Unite or Die

Unite or Die

How Thirteen States Became A Nation

Book - 2009
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The children of Forest Lake Elementary trod the boards in a dramatic reenactment of how the United States Constitution came to be. Full of facts about the call for a national government and the Constitutional Convention, this book presents American history with personality, good humor, and energy.
Publisher: Watertown : Charlesbridge, 2009
ISBN: 9781580891899
Branch Call Number: 973.3 Ju
Characteristics: 48 pages : color illustrations ; 29 cm
Additional Contributors: Czekaj, Jef


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Jan 14, 2016

"Full of facts about our fledgling democracy"?

The Constitution itself promises a republican form of government. True, the first three words are populist, but they should be treated with suspicion for several reasons. The most important reason to reject "We the People" is that the phrase attributes political authority to everyone regardless of age, intelligence, character, experience, education, delusion, knowledge, and wisdom. Even children, drug addicts, and the rabidly superstitious must be counted among "the People", so we should condemn the preamble as foolish---even perverse.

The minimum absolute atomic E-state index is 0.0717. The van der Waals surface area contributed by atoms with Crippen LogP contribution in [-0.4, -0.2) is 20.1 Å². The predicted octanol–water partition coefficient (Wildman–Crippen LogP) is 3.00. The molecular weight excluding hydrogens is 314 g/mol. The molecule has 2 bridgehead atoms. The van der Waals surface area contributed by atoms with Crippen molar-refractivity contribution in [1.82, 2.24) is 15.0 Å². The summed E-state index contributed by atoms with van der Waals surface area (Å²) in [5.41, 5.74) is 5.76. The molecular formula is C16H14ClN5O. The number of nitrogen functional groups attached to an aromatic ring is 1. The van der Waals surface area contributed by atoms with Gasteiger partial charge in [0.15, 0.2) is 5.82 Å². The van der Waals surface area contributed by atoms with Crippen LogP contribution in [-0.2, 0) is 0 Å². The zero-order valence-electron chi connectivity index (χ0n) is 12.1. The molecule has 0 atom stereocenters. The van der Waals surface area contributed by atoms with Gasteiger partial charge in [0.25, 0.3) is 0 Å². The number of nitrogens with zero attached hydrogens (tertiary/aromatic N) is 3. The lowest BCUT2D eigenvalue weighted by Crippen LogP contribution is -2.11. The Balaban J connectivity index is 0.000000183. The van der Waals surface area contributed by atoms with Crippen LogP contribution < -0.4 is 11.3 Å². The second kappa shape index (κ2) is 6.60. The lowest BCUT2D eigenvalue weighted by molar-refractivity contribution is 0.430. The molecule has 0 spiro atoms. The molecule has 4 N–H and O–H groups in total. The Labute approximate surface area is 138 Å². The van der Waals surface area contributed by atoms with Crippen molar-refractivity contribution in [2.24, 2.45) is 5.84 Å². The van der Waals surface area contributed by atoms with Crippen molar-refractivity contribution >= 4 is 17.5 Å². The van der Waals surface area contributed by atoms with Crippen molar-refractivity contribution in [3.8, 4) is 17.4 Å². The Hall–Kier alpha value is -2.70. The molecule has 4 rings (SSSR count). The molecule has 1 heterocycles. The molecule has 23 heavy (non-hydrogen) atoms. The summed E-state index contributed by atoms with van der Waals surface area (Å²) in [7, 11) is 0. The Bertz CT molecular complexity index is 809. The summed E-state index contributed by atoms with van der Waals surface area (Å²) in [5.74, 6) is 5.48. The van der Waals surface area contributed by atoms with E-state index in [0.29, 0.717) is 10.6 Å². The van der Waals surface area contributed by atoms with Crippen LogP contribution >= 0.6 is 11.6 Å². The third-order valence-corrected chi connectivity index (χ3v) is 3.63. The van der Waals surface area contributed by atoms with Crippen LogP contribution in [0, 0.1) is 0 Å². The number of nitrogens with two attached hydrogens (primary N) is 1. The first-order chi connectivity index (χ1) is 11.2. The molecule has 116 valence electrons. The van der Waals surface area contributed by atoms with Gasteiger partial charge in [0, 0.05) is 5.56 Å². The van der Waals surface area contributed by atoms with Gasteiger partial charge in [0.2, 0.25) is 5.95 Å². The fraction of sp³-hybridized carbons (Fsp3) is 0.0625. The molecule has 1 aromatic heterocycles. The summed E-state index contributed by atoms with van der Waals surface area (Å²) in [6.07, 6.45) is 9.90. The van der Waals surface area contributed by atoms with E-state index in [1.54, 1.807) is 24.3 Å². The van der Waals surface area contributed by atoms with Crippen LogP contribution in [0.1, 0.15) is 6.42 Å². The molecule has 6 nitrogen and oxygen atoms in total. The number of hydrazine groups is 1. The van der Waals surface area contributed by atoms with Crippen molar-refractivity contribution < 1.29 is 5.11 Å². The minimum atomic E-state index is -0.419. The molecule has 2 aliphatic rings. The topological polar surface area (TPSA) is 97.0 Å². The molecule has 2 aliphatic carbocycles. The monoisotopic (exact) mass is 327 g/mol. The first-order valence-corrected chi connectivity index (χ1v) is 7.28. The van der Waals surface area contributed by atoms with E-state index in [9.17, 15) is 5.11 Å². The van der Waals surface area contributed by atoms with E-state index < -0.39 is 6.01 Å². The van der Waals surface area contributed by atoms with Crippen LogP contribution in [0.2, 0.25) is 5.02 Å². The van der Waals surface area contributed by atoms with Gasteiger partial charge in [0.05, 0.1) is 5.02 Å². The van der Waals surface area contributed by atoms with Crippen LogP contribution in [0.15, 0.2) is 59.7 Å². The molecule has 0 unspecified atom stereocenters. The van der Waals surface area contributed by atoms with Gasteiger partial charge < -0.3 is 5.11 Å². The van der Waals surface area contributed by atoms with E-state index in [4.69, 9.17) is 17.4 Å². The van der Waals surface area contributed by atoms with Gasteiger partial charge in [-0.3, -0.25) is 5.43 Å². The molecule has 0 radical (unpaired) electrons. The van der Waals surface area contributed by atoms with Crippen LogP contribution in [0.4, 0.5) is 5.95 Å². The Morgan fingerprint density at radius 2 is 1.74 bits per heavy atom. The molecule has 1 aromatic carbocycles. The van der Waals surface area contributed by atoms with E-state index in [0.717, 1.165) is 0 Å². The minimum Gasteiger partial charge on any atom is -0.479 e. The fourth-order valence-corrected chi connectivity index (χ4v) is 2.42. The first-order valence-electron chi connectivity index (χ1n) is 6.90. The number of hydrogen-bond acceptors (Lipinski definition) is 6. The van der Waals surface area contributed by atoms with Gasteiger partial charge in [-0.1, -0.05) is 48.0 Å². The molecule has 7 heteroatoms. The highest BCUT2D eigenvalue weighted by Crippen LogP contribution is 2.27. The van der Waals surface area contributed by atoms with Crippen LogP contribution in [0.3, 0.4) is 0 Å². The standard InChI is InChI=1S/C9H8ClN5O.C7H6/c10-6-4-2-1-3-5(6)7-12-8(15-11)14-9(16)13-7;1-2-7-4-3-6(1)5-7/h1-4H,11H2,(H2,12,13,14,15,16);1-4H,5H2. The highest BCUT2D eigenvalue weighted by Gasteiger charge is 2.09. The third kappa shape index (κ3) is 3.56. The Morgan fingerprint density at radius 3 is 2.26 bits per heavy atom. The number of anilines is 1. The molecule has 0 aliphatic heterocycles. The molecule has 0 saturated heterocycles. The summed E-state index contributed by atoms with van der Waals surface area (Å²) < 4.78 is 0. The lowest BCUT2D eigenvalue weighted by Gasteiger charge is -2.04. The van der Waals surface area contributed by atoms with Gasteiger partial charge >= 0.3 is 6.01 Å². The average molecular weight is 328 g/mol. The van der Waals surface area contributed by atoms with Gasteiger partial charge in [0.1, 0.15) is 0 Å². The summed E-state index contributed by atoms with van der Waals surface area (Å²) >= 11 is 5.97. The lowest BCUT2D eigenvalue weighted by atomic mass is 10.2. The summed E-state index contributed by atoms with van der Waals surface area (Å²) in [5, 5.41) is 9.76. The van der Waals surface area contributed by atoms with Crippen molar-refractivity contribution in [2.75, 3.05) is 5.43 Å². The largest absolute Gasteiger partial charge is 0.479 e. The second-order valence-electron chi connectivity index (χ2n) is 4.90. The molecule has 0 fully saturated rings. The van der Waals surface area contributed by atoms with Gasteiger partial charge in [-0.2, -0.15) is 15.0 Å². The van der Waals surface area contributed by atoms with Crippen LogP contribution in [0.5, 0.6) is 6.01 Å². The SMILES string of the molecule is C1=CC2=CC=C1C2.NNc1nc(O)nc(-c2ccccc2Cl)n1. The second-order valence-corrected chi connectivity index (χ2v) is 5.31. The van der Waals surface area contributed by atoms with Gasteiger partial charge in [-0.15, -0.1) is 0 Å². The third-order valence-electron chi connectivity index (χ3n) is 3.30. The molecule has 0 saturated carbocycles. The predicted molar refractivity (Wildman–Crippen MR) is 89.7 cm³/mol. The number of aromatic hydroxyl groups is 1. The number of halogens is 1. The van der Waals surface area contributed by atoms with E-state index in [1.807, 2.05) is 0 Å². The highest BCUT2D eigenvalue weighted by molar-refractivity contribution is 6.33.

Now, we are all familiar with phrases such as "federal government" and "Federal Bureau of Investigation", but the "Federalists" great work of "UNION" promises no federation of republics. Because of the Constitution, the word, "States", has come to mean provinces, for practical purposes. Further, both major parties, but esp. the Democrats, strive daily to reduce the provinces, which we may call the demes of the "fledgling democracy", into mere administrative appendages of the DC. The obvious long-term trend is toward ever greater concentration of power and wealth into ever fewer hands. As suspected by critics in the 1780s, the Constitution transformed a federal "empire" (Federalist No. 1) of little republics into an evil, ugly monster.

Another problem in this cute, emotional work ("Unite or Die"!) can be found on p. 36, where Article VII is mentioned. A truthful author would have called attention to the fact that the Constitution presupposes its own "Establishment", at least in part, prior to "Ratification". Article VII pretends that you don't have to wait for ratification and establishment before you may begin to act as if the Constitution states law. But Jacqueline Jules is no truthful author, and we still lack a good reason to believe that the great Constitution has the authority popularly ascribed to it.


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